Karl Popper's Concept Of An Open Society Summary

Good Essays
In the collection of essays, In Search of a Better World, Karl Popper, in which he is most know for rejecting the scientific method, embraces the idea of empirical science. His disagreement stemmed from the notion that science can never be proven, but it may be falsified. These ideas are reflection of previous noted philosophers such as Plato and Socrates with respect to academics, which are expanded upon and are implemented in today’s science society. Popper also explains the concept of an “open society” and its’ relationship with science in order for scientific theories to be valid.

In order to appreciate Popper’s view and support for the Socratic methods of thinking regarding academia, one must first understand the definition of both. Dating
…show more content…
An open society is what Popper believes, associated with cultural and religious diversities, is what continues to challenge the mind because the quest for knowledge is never completed and can be said that learning is an ongoing process. Popper explores the idea of remaining human by suggesting that a journeying to the unknown and uncertainty in an open society will be the only way to identify with humans. An open society is beneficial for the simple fact that we can learn from anyone and will be continuing to learn from people and things around us. We should be open minded to the idea of an open society with respect to the opportunities of discovery that can be taken from those in this type of society. Open societies help us acquire unbiased information in order to determine if theories are sound be gathering information, opinions and data in order to make a concrete fact. By doing so, intellectuals are decreasing the percentage of …show more content…
Whether it is setbacks or celebrations these types of events help shape a person into who they are in the present. Mistakes are essential for the growth and learning process therefore as you learn more and mature, many things in life become an easier for you to grasp. I do agree with Popper for rejection of the “Philosopher King.” Because no one on earth knows everything, not even powerful individuals such as kings and presidents. Humans are disposed to mistakes because we are humans are not born perfect. Science I think is an evolving truth, yet a theory is proposed, in which they can fully be rejected and others only part of it is rejected which adds conflict to the notion. Still, solidifying theories is a learning and discovery process. If knowledge surpasses a theory, it does not mean it was not completely valid, it just means it was time to develop a newer cutting edge theory, with less reject able ideas. Theories are made by human experimentation, which always has some fallacies. Also when knowledge is further explored, new material can shift ideas into new directions. The open society is a blessing for the future because it encourages growth and a peaceful cooperation of people. There may be arguments, but through discussion, these differences can be worked out and stronger relationships may build, which further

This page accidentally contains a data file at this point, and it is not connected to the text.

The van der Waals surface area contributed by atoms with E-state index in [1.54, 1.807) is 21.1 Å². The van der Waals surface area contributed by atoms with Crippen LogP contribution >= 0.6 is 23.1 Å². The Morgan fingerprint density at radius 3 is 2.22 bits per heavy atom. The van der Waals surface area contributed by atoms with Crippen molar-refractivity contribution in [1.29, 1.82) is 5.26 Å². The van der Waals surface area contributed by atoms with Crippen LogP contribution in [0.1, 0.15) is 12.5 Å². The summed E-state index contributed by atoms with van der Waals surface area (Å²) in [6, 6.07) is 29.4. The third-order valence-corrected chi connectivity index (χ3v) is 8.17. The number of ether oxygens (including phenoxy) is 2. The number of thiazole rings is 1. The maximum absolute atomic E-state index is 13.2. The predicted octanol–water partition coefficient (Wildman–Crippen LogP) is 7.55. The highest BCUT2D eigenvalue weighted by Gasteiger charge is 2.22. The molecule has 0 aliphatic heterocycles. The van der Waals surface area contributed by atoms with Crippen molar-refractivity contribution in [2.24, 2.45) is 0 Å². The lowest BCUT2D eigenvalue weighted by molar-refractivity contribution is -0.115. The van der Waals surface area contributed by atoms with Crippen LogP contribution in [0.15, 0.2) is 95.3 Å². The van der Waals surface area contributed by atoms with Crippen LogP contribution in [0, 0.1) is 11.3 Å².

Related Documents

  • Decent Essays

    In result of letting science and technology take its toll in everyday lives, we are losing beliefs and even our original minds that humans were aspired to live with. Although there may not be a way to control how “innovative” the world can be, there are certainly ways to stay alert to the infinite amount of possibilities that can result in malfunctions or even loss of…

    • 1289 Words
    • 6 Pages
    Decent Essays
  • Decent Essays

    The translators understand the different in language, hence can explain the different worldviews with opposing paradigms, into a new language having all the anomalies and responses. The translations would play the role of persuasion and conversion especially for scientists and theorists helping them realize how the opposing paradigm may have solved some of the problems that may have seemed impossible to solve in their paradigm (202-203). Clearly, the patches in the theory of incommensurability were solved by the phenomenon or use of translators. The presence of meta-values that guide science is one of the main reasons why scientists may convert to new and opposing…

    • 776 Words
    • 4 Pages
    Decent Essays
  • Decent Essays

    INTORDUCTION Karl Popper was a philosopher who introduced the idea of conjecture and refutation as a method for conducting scientific inquiry. In the first section I explore Poppers idea of falsification. Popper’s scientific Progression deals with his method of scientific progress while fallacies in Popper’s Perceptions deals with the problems that arise from his theory. Finally I evaluate Popper’s legacy, many scientist still hold Popper’s idea in high esteem even after other ideas emerged. While Popper championed skepticism in scientific theories, there are problems with his theory that led to the rise of other ideas.…